I have a twisted respect for annoying people...well, let me clarify that. I have a great deal of respect for people who are driven by perseverance. Whenever the Mormon missionaries show up at my doorstep with their clean haircuts, white shirts and ties, I invite them to lean their bikes against the fence and I listen to what they have to say. It takes courage to talk to strangers about your deepest beliefs, especially if you're a teenager fresh out of high school, and the stranger is in his underwear and offering beer and cigarettes on a Saturday morning.
I'm usually willing to give anyone a few moments of my time as long as they are sincere. I've sent many of these missionaries away with their heads shaking and questioning their own beliefs...but only because my sincerity rivals their own. There was only one occasion that I had had enough. There were two Jehovah's Witness ladies that just wouldn't see things my way...but they kept coming back. I had to respect that, but I had my fill. The next time they came to my front door, I greeted them in my socks...and nothing else. It seems that I had found the limit of their perseverance. After gathering their jawbones up from their shoes, they fled, never to darken my doorstep again.
Sellaband is celebrating its first year. The web-based alternative to conventional record labels now boasts over 4500 artists and just over one million dollars invested. Both reasons to celebrate...but now that the honeymoon is fading, it is time for the Sellaband community to take stock in what has been accomplished and to assess ways in which these initial milestones can be parlayed into real and substantial success for the artists, the investors, or "believers", and the label itself.
Everyone has experienced the first month or so of a new relationship. It's fresh and exciting, full of energy and discovery. But as the relationship develops, cute personal habits can become annoying, and one finds that they can no longer ignore the bad breath, farting, nose-picking and scab peeling that was once so very charming. Long term relationships require hard work. Communication and perseverance become more instrumental than the pre-coffee tumble in making the relationship a successful one for both parties.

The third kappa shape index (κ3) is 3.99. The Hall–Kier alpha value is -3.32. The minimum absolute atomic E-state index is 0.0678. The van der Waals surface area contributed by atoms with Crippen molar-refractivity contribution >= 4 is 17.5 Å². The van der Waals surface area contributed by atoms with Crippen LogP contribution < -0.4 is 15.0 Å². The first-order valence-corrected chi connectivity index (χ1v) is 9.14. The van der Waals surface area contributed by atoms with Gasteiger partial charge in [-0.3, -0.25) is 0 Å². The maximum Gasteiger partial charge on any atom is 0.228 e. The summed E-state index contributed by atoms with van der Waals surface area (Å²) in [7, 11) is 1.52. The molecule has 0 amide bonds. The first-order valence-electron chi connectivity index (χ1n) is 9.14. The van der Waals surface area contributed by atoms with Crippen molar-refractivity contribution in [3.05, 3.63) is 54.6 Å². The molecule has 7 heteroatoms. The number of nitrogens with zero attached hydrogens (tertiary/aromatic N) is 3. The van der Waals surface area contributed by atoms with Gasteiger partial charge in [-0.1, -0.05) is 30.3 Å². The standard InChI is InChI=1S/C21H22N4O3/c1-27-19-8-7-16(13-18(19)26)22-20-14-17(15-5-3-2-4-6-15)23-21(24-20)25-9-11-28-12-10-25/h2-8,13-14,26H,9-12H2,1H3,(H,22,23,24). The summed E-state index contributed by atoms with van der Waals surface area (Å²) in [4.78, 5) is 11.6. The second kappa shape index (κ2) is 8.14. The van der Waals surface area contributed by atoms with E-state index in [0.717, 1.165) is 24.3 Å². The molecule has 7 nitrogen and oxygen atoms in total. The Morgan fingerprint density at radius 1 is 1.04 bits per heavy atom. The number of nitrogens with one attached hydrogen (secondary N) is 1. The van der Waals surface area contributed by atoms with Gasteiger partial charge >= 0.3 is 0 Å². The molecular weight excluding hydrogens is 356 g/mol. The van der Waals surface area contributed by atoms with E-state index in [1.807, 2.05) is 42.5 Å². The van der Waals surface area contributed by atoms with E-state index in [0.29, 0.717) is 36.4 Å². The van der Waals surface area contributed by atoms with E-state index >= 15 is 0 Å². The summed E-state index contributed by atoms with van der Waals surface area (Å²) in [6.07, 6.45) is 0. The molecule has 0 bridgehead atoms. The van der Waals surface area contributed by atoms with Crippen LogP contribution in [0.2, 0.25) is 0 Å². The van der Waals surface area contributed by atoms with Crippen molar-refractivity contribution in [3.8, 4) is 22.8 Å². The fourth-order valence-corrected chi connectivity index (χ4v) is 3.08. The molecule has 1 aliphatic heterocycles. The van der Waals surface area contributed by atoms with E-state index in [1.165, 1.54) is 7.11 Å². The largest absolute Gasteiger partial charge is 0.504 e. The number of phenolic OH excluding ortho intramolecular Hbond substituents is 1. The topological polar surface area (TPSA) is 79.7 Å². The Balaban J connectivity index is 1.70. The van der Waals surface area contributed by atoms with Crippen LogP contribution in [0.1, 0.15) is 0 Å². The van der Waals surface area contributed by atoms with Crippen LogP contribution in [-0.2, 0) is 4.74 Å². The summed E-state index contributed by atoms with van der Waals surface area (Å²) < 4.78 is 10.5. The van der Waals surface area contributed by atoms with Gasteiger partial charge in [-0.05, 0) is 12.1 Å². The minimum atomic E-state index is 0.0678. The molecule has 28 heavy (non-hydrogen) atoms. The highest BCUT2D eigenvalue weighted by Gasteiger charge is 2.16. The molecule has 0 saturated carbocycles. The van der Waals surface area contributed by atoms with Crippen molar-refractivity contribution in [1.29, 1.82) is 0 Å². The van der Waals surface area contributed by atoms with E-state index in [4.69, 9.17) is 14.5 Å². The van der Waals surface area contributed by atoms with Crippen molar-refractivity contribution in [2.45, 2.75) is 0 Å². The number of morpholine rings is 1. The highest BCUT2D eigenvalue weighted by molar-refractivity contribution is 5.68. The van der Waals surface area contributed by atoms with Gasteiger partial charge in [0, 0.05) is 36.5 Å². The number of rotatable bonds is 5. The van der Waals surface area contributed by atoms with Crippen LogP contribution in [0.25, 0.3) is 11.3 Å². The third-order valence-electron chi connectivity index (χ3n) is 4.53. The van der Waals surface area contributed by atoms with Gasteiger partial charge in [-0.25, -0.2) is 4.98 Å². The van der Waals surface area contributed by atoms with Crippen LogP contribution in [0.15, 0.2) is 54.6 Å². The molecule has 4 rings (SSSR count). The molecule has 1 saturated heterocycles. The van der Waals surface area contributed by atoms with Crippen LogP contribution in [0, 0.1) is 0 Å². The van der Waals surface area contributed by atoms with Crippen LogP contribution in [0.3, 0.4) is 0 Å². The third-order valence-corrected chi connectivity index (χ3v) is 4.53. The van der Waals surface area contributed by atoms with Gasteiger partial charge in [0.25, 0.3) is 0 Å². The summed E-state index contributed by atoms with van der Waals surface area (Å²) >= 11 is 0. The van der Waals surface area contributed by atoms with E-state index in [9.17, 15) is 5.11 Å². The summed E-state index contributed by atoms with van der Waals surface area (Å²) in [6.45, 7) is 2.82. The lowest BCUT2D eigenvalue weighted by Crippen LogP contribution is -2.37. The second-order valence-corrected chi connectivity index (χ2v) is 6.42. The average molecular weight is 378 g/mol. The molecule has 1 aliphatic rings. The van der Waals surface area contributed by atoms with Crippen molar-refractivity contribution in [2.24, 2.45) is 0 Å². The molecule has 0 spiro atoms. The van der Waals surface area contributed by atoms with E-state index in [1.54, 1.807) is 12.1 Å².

It is difficult to sustain energy in almost any endeavor that requires a long timeframe. This is the area that will make or break the Sellaband community efforts. When a new artist posts music on the web site, the community of believers are quick to support the artist's efforts. The first rush of investment can be intoxicating. But raising $50,000.00 takes time by any standards and even the artists with 20 or 30 thousand under their belt will find that raising the last $10,000 will likely be more difficult than the first.
The answer lies in perseverance, not only on the part of the artists, but also the investors. It is critical for everyone in the Sellaband community that the system succeeds. But the nature of the "crowd-funding" business model requires something which many people find difficult. When I visit the pages of my favorite artists, I see many of the same believers. Many have become E-friends and I enjoy discussing musical ideas and exchanging holiday greetings with them. But for the system to succeed, everyone in the community must now take on the role of the missionary. We have to put on our white shirts and ties, hop on our bikes, and go talk to strangers.
I think that it would be fairly accurate to say that Sellaband shareholders fall into one of three distinct groups. There are the friends, fans and family who provide the first rush of investment. Out of this group there is a growing element of what I call travelers. Once they establish their favorite artist, they roam the profile pages and invest according to the opinions shared by friends and fellow believers. And then there are the hardcore investors who look at this system as a way to be involved in a business hitherto unapproachable.
From the ranks of these three groups, there must evolve a second generation of investment from those who are either sitting on the fence or perhaps have yet to hear of Sellaband. In order for the crowd funding model to sustain itself, those already involved must take advantage of the viral effect of personal communication. The most effective tool available to the current investors is sincerity. If investors wish to see their investments come to fruition, they must make Sellaband a topic for conversation. True belief is sustained with sincerity and perseverance...and true believers have a passion for evangelism.
I want Sellaband to succeed. The importance of a forum for new ideas and independent music unencumbered by the greed which characterizes the conventional record label's motives cannot be underestimated. Now that Sellaband has had a year to teethe and take its first steps, it is time to spit out the pacifier and begin the maturation that will define success. No true believer should be shy about sharing the gospel...at least not unless someone answers the door dressed only in socks.